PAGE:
Server Fault is a question and answer site for system and network administrators. Join them; it only takes a minute:

Sign up
Here's how it works:
  1. Anybody can ask a question
  2. Anybody can answer
  3. The best answers are voted up and rise to the top

I currently have a data center connected to two remote locations via MPLS - 2M and 6M respectively. The 2M connection (to Asia from the US) has about 300ms of latency and when transferring between clients (XP, 2003 Server) and server (2003 Server) a single flow won't exceed .65 Mbps.

I can get a very nice connection via FTP that fills up pretty much the entire 2 Mbps with a single threaded FTP connection but CIFS or whatever else TCP based seems to be gimped horribly.

It's been suggested that this is a TCP window size issue but when referring to this to change the window size to 64K (or larger, I've tried a range of window sizes) it doesn't change my transfer speed at all. I've peeked at Network Monitor to see what window sizes I'm negotiating and it's reporting that if I set it to 64K it's really negotiating 64K and so on.

I don't really have much experience with any of this insanity so was hoping someone might have some insight into what I'm missing or some things to consider.

share|improve this question
What kind of vendor QOS is implemented on your MPLS links? – Izzy Sep 1 '09 at 21:34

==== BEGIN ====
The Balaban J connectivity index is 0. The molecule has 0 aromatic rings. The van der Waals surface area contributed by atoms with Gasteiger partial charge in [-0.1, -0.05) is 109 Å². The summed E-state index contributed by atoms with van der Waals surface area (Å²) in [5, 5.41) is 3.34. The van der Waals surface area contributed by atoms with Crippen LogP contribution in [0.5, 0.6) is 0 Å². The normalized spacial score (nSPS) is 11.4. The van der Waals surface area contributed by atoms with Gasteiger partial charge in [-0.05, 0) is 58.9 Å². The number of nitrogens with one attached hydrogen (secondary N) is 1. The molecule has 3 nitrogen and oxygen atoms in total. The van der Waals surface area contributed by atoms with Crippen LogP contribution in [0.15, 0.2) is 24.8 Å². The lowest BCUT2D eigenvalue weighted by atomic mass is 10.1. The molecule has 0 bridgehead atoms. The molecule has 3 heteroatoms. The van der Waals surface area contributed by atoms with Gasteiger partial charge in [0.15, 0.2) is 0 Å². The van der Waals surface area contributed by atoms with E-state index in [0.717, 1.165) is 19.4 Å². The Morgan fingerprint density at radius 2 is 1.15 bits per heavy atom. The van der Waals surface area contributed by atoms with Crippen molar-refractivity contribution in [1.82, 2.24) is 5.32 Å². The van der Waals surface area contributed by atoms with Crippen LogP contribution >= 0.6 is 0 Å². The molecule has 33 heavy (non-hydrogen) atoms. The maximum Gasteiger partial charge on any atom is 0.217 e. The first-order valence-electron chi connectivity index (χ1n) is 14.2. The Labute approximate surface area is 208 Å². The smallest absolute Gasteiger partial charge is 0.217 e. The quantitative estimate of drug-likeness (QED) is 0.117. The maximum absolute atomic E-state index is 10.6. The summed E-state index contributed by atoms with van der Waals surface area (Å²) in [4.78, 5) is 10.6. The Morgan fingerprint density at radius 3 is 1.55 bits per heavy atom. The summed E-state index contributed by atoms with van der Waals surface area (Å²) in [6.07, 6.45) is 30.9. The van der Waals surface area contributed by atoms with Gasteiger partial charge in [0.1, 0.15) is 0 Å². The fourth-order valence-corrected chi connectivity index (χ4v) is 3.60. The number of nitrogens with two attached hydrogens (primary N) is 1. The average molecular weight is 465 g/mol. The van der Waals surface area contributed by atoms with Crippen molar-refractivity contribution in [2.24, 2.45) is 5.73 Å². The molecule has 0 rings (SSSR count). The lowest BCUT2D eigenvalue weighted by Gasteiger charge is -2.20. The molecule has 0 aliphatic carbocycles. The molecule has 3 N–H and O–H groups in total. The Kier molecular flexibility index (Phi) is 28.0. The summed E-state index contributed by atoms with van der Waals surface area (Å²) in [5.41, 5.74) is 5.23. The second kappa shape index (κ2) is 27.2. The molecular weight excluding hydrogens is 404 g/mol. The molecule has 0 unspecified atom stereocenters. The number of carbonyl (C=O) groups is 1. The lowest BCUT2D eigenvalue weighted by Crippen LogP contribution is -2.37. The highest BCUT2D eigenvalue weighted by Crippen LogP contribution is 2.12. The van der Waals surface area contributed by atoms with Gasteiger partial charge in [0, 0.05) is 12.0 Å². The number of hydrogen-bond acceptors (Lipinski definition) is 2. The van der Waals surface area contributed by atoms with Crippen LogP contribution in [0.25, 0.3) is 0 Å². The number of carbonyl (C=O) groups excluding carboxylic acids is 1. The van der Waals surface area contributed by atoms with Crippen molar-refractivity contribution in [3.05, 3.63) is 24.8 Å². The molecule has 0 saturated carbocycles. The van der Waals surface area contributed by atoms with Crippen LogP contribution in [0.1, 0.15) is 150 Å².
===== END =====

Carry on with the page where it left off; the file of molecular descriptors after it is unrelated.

No specific QoS is implemented (like we have no voice / video / etc on the link). Our provider says that from on-site router to on-site router there's absolutely nothing to cause this on their end. – Dustin Sep 1 '09 at 23:41
up vote 0 down vote accepted

We have the same problem as you do, the only way to solve the problem of accessing CIFS via the MPLS link is to speed it up with CIFS accelerator like Riverbed devices or F5 Networks devices. It will be worst if you are using windows file sharing, and without a local domain controller due to the chatty protocol from MS. With exception of Vista and above due to SMBv2.

We get around 250ms to US DC from APAC and 220ms to our European DC.

share|improve this answer

IMHO, low level hacks like changing the window size aren't the first place to start. 300ms latency is horrible. Have you looked at packet loss? FTP has less overhead than Windows file copying so it's generally going to run faster.

share|improve this answer
300ms latency from Asia to US may be reasonable. – Igal Serban Sep 1 '09 at 21:08
@Igal, especially if it's to somewhere like Thailand – Mark Henderson Sep 1 '09 at 21:30
300ms latency from Asia may be resonable to expect but it's horrible from a performance standpoint. – joeqwerty Sep 1 '09 at 21:41
I'm with you on the horror of 300ms, but it's within the SLA for US to our location in Asia and is significantly better than like a site-to-site VPN over the internet on average. I've done Iperf tests from site to site and there isn't any notable packet loss at all. – Dustin Sep 1 '09 at 23:43

Your Answer


By posting your answer, you agree to the privacy policy and terms of service.

Not the answer you're looking for? Browse other questions tagged or ask your own question.